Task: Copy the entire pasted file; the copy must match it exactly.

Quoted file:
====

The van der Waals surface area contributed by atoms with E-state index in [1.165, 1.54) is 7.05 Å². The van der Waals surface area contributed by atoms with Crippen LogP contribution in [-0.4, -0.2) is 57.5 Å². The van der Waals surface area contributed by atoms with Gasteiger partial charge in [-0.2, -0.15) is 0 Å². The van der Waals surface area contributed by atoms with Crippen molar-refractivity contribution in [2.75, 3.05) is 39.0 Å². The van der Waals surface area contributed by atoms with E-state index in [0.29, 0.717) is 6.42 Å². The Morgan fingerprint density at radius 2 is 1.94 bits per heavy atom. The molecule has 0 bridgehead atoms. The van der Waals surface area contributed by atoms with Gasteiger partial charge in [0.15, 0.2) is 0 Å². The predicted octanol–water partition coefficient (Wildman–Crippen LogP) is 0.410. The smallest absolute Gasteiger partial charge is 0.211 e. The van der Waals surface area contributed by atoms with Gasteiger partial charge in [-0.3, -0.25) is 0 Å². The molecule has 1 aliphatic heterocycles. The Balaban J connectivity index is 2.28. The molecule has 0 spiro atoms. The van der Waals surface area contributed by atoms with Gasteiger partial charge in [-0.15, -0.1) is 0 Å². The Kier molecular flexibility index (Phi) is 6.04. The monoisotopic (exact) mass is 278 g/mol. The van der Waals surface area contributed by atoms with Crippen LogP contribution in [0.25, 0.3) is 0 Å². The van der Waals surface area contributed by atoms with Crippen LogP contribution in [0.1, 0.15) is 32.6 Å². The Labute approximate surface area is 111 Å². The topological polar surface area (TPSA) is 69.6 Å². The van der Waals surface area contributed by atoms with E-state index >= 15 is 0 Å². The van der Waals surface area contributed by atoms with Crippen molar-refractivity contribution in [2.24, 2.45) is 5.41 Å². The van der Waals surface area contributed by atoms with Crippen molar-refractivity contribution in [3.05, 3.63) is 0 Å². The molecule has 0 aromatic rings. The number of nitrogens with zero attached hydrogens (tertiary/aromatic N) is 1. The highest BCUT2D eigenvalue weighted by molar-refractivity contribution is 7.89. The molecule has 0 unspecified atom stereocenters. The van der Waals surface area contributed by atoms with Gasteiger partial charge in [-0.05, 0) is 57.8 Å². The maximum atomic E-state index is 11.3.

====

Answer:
The van der Waals surface area contributed by atoms with E-state index in [1.165, 1.54) is 7.05 Å². The van der Waals surface area contributed by atoms with Crippen LogP contribution in [-0.4, -0.2) is 57.5 Å². The van der Waals surface area contributed by atoms with Gasteiger partial charge in [-0.2, -0.15) is 0 Å². The van der Waals surface area contributed by atoms with Crippen molar-refractivity contribution in [2.75, 3.05) is 39.0 Å². The van der Waals surface area contributed by atoms with E-state index in [0.29, 0.717) is 6.42 Å². The Morgan fingerprint density at radius 2 is 1.94 bits per heavy atom. The molecule has 0 bridgehead atoms. The van der Waals surface area contributed by atoms with Gasteiger partial charge in [0.15, 0.2) is 0 Å². The predicted octanol–water partition coefficient (Wildman–Crippen LogP) is 0.410. The smallest absolute Gasteiger partial charge is 0.211 e. The van der Waals surface area contributed by atoms with Gasteiger partial charge in [-0.3, -0.25) is 0 Å². The molecule has 1 aliphatic heterocycles. The Balaban J connectivity index is 2.28. The molecule has 0 spiro atoms. The van der Waals surface area contributed by atoms with Gasteiger partial charge in [-0.15, -0.1) is 0 Å². The Kier molecular flexibility index (Phi) is 6.04. The monoisotopic (exact) mass is 278 g/mol. The van der Waals surface area contributed by atoms with Crippen LogP contribution in [0.25, 0.3) is 0 Å². The van der Waals surface area contributed by atoms with Crippen LogP contribution in [0.1, 0.15) is 32.6 Å². The Labute approximate surface area is 111 Å². The topological polar surface area (TPSA) is 69.6 Å². The van der Waals surface area contributed by atoms with E-state index >= 15 is 0 Å². The van der Waals surface area contributed by atoms with Crippen molar-refractivity contribution in [2.24, 2.45) is 5.41 Å². The van der Waals surface area contributed by atoms with Crippen molar-refractivity contribution in [3.05, 3.63) is 0 Å². The molecule has 0 aromatic rings. The number of nitrogens with zero attached hydrogens (tertiary/aromatic N) is 1. The highest BCUT2D eigenvalue weighted by molar-refractivity contribution is 7.89. The molecule has 0 unspecified atom stereocenters. The van der Waals surface area contributed by atoms with Gasteiger partial charge in [-0.05, 0) is 57.8 Å². The maximum atomic E-state index is 11.3.